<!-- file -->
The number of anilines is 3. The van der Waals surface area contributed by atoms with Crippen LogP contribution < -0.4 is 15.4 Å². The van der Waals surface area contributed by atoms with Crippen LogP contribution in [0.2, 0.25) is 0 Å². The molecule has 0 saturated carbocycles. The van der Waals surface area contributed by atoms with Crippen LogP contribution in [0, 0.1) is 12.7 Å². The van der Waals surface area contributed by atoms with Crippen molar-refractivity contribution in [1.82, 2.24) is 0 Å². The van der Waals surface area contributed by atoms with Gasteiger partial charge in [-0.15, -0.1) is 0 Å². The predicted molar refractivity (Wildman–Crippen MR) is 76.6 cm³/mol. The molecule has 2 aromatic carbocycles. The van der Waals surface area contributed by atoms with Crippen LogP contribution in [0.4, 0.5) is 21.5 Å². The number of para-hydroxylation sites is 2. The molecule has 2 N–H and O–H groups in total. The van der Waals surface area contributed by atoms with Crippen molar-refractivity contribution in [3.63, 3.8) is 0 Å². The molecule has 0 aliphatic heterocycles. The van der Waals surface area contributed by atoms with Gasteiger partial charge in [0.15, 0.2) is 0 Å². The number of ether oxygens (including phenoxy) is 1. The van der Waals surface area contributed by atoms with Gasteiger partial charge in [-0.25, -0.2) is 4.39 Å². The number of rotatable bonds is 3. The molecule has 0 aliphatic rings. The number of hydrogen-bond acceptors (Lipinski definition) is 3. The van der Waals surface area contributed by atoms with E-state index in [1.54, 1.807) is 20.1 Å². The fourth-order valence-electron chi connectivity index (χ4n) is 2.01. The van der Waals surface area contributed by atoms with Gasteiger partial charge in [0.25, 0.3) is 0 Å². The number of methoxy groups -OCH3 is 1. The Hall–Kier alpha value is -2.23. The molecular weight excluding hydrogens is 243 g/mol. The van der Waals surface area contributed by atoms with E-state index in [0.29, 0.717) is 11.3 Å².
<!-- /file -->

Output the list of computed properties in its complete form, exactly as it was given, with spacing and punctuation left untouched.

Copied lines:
The number of anilines is 3. The van der Waals surface area contributed by atoms with Crippen LogP contribution < -0.4 is 15.4 Å². The van der Waals surface area contributed by atoms with Crippen LogP contribution in [0.2, 0.25) is 0 Å². The molecule has 0 saturated carbocycles. The van der Waals surface area contributed by atoms with Crippen LogP contribution in [0, 0.1) is 12.7 Å². The van der Waals surface area contributed by atoms with Crippen molar-refractivity contribution in [1.82, 2.24) is 0 Å². The van der Waals surface area contributed by atoms with Gasteiger partial charge in [-0.15, -0.1) is 0 Å². The predicted molar refractivity (Wildman–Crippen MR) is 76.6 cm³/mol. The molecule has 2 aromatic carbocycles. The van der Waals surface area contributed by atoms with Crippen LogP contribution in [0.4, 0.5) is 21.5 Å². The number of para-hydroxylation sites is 2. The molecule has 2 N–H and O–H groups in total. The van der Waals surface area contributed by atoms with Crippen molar-refractivity contribution in [3.63, 3.8) is 0 Å². The molecule has 0 aliphatic heterocycles. The van der Waals surface area contributed by atoms with Gasteiger partial charge in [0.15, 0.2) is 0 Å². The number of ether oxygens (including phenoxy) is 1. The van der Waals surface area contributed by atoms with Gasteiger partial charge in [-0.25, -0.2) is 4.39 Å². The number of rotatable bonds is 3. The molecule has 0 aliphatic rings. The number of hydrogen-bond acceptors (Lipinski definition) is 3. The van der Waals surface area contributed by atoms with E-state index in [1.54, 1.807) is 20.1 Å². The fourth-order valence-electron chi connectivity index (χ4n) is 2.01. The van der Waals surface area contributed by atoms with Gasteiger partial charge in [0.25, 0.3) is 0 Å². The number of methoxy groups -OCH3 is 1. The Hall–Kier alpha value is -2.23. The molecular weight excluding hydrogens is 243 g/mol. The van der Waals surface area contributed by atoms with E-state index in [0.29, 0.717) is 11.3 Å².